9.6b Transfers take place in Phase Four (4). If the donating unit is attacked before executing the order, the order is cancelled.






    10.0. Rally
    A Rally order will remove a Demoralization state from a Group.
    If as a result of using an Activation, the removal is automatic.
    Otherwise, check the Leader’s attribute versus a d6, and if successful, remove the state.
    Rally occurs in phase Zero (0), before all other actions.

    11.0. Entrench
    A player may elect to use an Activation to entrench (build fieldworks) for a Group.
    The Group cannot move and uses its Activation to entrench in the zone it currently occupies.
    The GM notes an entrenched counter on the Group.
    Entrenched counters are lost when the Group moves from the zone.
    Union and Confederate Groups may not be entrenched until the start of 1863.

    Link to Final Part of the Rules.
     
  7. bugwar

    bugwar Emperor

    Joined:
    Sep 15, 2012
    Messages:
    1,246
    12.0. Combat
    The larger side has a better chance to win in a battle.
    The higher the Aggression rating of a commander, the better the chance he will move to engage an enemy and fight.
    A superior Tactical rating betters your chance of inflicting damage on the enemy.

    From the players perspective, combat happens when one side enters a zone with an enemy unit in it.
    This happens when the moving unit has orders to enter the zone, and its commander determines that the enemy is small enough to defeat.
    Just before the moving unit enters the zone, the defending commander checks to see if the moving force is too big to fight and instead evacuates before battle.

    The defenders Initiative determines how likely that force will spot the foe before the battle, and both player’s Aggression determine whether they will attack, defend, or withdraw before battle.

    Combat is a large, detailed section of rules, implementing the above guidance.
    It is mainly for the GM's use, so that details aren't missed when implementing the above.
    Spoiler :

    12.1. Sighting the Foe.
    Follow the sequence:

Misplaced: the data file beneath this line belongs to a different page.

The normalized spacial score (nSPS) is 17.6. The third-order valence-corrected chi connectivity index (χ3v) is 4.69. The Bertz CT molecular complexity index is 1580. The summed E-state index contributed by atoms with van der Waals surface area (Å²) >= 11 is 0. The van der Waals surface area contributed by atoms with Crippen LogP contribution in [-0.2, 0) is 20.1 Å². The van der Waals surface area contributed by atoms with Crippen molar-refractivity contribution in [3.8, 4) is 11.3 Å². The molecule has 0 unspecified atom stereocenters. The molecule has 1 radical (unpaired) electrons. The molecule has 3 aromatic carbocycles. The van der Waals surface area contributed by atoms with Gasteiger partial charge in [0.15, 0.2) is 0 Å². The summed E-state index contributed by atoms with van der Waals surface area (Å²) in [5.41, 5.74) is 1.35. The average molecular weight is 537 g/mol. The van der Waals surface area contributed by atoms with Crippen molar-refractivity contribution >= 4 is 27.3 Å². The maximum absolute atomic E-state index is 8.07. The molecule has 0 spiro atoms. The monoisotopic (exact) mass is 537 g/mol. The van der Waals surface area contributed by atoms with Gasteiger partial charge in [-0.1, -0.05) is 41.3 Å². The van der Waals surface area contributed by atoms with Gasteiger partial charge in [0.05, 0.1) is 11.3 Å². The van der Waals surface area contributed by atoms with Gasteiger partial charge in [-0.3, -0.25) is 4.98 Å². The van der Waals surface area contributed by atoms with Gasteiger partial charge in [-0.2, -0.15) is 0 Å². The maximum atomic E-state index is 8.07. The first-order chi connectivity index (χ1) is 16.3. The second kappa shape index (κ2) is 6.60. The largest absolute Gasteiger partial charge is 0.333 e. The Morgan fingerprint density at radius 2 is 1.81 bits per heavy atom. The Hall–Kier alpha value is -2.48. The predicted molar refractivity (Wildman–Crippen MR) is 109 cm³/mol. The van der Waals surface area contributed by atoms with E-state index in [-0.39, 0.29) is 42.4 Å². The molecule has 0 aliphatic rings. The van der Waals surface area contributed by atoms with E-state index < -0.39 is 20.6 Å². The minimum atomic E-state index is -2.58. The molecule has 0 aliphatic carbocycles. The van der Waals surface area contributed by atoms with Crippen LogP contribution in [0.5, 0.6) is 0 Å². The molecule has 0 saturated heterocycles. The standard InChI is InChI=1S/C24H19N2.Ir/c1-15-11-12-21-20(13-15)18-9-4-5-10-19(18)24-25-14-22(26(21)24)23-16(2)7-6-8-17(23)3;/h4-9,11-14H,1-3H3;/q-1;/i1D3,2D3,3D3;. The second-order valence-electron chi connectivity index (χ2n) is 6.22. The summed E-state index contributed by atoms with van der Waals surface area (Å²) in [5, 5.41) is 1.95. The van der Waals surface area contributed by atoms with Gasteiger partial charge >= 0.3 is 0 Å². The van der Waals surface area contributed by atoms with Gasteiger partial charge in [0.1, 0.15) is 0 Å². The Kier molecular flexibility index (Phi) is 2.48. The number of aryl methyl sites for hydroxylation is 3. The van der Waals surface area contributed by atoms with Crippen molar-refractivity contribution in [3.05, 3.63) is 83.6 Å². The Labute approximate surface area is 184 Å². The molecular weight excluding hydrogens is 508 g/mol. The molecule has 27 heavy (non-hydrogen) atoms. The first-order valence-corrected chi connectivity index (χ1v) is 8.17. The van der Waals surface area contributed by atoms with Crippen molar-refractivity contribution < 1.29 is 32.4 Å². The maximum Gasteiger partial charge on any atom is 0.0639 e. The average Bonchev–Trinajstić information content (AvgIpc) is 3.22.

a. Friendly unit moving into enemy occupied zone, use steps 2-4 below.
    b. Enemy unit moving into friendly occupied zone, use steps 1-4 below.

    1. Roll d6 versus Initiative.
    If result is less than or equal to attribute, continue with this procedure.
    Otherwise, skip remainder of section.

    2. Estimating enemy size:
    a. Roll 2d6 and multiply by (6 - (year - 1860)). This is the percent difference between actual and reported force size. Modify the roll by the following:
    o +8 If commander Aggression level 1
    o +4 If level 2
    o -2 If 3
    o -4 If 4
    o -8 If 5

    b. Roll a die for high or low.
    On an even result, increase the reported size of the actual enemy force by the percent difference. On an odd result, decrease the reported size of the actual enemy force by the percent difference. Round all fractions to the smaller value.

    Example. The enemy has 12 brigades. Our commander is aggression level 3. The die roll is ‘7’. The result is (7x5 = 35 - 2) = 33%. The second die roll is odd, so our commander believes that the enemy has 8 = (12*(1-.33) brigades.

    3. Determine Strategy:
    a. Combat Ratio/Differential Determination: Consult the Combat Ratio/Differential Determination Chart and cross-reference the friendly strength with the enemy strength. Use the result as the TAOS Column for resolving the decision. Treat all overrun results as table L, and treat all “-“ results as table A.

    b. TAOS use. Roll a d6. Find the column on the table determined above and use the die result row in that column. The numbers in the block are the Aggression skill levels. Use the result that matches the leader skill level.

    4. Execute Plan
    a. Retreat - If moving, stop before entering next zone.
    - If stationary, retreat from current zone before the enemy makes their move.

    b. Defend - If moving, stop before entering next zone.
    - If stationary, do nothing.

    c. Attack - a. If moving, enter the enemy zone.
    b. If stationary, move into the zone the enemy wants first, and then the enemy enters the zone. The enemy is the attacker in the subsequent battle.

    12.2. Combat Procedure
    Combat occurs when a force moves into a zone containing an opposing force. A Demoralized force can never initiate combat, although it must defend if attacked.